Purpose: This study aimed to examine the trends in prevalence, treatment, and control of diagnosed diabetes in United States adults 20 years of age or older.
Methods: Data from the National Health and Nutrition Examination Survey 1999-2004 were used. Glycemic, blood pressure, and total cholesterol target levels were defined as having glycosylated hemoglobin <7.0%, blood pressure <130/80 mm Hg, and total cholesterol <200 mg/dL, respectively.
Results: The prevalence of diagnosed diabetes was 7.8% in 2003-2004 and increased significantly in people aged 40-59 years, women, non-Hispanic whites, and obese people in the period 1999-2004. Although there was no significant change in the pattern of antidiabetic treatment, the age-adjusted percentage of people with diagnosed diabetes achieving glycemic and blood pressure target levels increased from 35.8% to 57.1% (p = 0.002) and from 35.7% to 48.3% (p = 0.04), respectively. However, there were only insignificant increases in percentages of those persons achieving total cholesterol target level (from 48.8% to 50.4%) and those achieving all 3 target levels (from 7.5% to 13.2%).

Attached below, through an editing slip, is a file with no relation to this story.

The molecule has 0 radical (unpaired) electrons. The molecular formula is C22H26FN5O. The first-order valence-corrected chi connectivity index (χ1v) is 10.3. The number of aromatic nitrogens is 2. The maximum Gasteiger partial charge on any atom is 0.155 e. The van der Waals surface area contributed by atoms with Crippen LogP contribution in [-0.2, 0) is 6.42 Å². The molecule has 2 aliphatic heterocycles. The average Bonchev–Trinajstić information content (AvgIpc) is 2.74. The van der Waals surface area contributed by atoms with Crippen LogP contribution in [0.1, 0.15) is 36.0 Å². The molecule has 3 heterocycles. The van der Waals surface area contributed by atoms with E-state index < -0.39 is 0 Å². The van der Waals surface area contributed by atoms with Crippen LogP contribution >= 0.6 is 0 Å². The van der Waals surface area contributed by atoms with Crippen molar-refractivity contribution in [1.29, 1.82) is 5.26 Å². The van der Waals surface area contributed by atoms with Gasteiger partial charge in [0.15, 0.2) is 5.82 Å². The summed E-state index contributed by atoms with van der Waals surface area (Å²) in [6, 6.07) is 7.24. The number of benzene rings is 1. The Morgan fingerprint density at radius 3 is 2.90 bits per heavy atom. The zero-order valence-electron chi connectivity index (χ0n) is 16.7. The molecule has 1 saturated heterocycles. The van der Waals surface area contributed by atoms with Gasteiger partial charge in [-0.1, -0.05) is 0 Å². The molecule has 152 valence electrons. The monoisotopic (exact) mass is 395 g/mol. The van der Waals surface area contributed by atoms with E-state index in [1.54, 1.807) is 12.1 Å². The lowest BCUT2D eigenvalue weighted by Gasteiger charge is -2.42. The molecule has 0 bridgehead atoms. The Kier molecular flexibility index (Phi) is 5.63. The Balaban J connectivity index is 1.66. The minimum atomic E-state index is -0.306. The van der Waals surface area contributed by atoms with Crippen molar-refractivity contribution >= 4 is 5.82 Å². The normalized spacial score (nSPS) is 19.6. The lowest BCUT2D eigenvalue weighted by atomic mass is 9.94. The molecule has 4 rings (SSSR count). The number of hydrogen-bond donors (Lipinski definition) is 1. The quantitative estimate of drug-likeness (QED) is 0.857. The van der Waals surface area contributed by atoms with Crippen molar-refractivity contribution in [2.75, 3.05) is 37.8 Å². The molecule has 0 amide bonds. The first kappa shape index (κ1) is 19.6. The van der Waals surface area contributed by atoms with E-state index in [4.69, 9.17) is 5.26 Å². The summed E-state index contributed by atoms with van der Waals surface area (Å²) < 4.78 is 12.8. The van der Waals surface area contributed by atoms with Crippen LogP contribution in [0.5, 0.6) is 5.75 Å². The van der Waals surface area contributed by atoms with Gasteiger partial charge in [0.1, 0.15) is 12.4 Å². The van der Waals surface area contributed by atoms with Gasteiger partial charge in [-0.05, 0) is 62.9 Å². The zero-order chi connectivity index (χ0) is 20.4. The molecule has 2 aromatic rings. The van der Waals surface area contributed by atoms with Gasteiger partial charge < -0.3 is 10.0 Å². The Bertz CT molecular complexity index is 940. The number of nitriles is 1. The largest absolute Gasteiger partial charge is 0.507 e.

Conclusions: In 1999-2004, the prevalence of diagnosed diabetes increased significantly in some subgroups of the population. However, the increases in percentages of people with diabetes achieving glycemic and blood pressure targets are encouraging, although there is room for improvement.